Christian Europe is seen as the most alien of the West's past because of these shifts.
Many of the things that are thought of as Medieval in the bad sense were common features of traditional civilization.
Disease, poverty, and torture were just as common in ancient Greece and Rome as they were in the Middle Ages.
Christian Europe shared many of its good features with other civilizations.
Many of its cultural and intellectual traditions are from ancient Greece and Rome.
The present-day West is the civilization with which Christian Europe has the most in common.
There is a long list of basic features of the West of today.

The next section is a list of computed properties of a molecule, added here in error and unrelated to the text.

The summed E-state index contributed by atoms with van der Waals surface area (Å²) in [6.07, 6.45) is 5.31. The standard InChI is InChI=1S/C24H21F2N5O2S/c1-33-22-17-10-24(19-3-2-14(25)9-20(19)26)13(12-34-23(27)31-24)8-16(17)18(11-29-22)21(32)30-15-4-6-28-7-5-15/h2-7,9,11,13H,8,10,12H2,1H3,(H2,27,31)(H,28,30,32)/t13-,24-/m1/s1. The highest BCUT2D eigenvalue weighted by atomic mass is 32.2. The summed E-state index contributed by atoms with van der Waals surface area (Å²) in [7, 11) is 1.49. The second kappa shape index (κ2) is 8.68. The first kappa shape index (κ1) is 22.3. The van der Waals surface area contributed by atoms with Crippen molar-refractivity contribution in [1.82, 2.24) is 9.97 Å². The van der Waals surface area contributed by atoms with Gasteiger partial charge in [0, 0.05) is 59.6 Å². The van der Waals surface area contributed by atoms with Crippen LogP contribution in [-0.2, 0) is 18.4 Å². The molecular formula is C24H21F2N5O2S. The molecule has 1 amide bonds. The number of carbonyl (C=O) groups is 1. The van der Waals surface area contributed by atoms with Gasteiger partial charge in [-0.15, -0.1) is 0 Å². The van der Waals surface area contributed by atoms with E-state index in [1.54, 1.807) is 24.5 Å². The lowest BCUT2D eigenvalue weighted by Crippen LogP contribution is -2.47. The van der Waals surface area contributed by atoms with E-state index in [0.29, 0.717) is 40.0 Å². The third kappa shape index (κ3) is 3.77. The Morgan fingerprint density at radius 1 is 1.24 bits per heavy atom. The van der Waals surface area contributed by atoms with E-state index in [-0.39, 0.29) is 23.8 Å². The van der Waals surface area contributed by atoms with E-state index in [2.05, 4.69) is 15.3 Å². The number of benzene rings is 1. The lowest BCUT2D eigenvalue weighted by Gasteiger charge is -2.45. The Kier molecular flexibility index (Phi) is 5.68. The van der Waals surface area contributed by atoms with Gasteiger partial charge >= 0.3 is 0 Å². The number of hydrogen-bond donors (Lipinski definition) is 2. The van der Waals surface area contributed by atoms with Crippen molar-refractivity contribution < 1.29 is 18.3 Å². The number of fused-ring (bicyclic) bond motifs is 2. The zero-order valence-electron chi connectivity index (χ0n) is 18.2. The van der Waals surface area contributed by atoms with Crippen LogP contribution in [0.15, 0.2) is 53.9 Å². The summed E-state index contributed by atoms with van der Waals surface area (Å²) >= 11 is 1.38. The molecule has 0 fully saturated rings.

In the Middle Ages, Western civilization was made up of many ethnic groups, each with its own version of a common culture, and competing fiercely with each other.
English, Spanish, and most of the other languages of the West were written in Christian Europe.
The earliest forms of representative government were practiced by England, France, Russia, and many other present-day European countries.
Christianity is the main religion of the West.
In medieval times, practices such as arranging lists in alphabetical order so as to make it easier to find, or putting hops into beer to make it taste bitter, began.
The modern West is a descendant of the Christian Europe of the Middle Ages.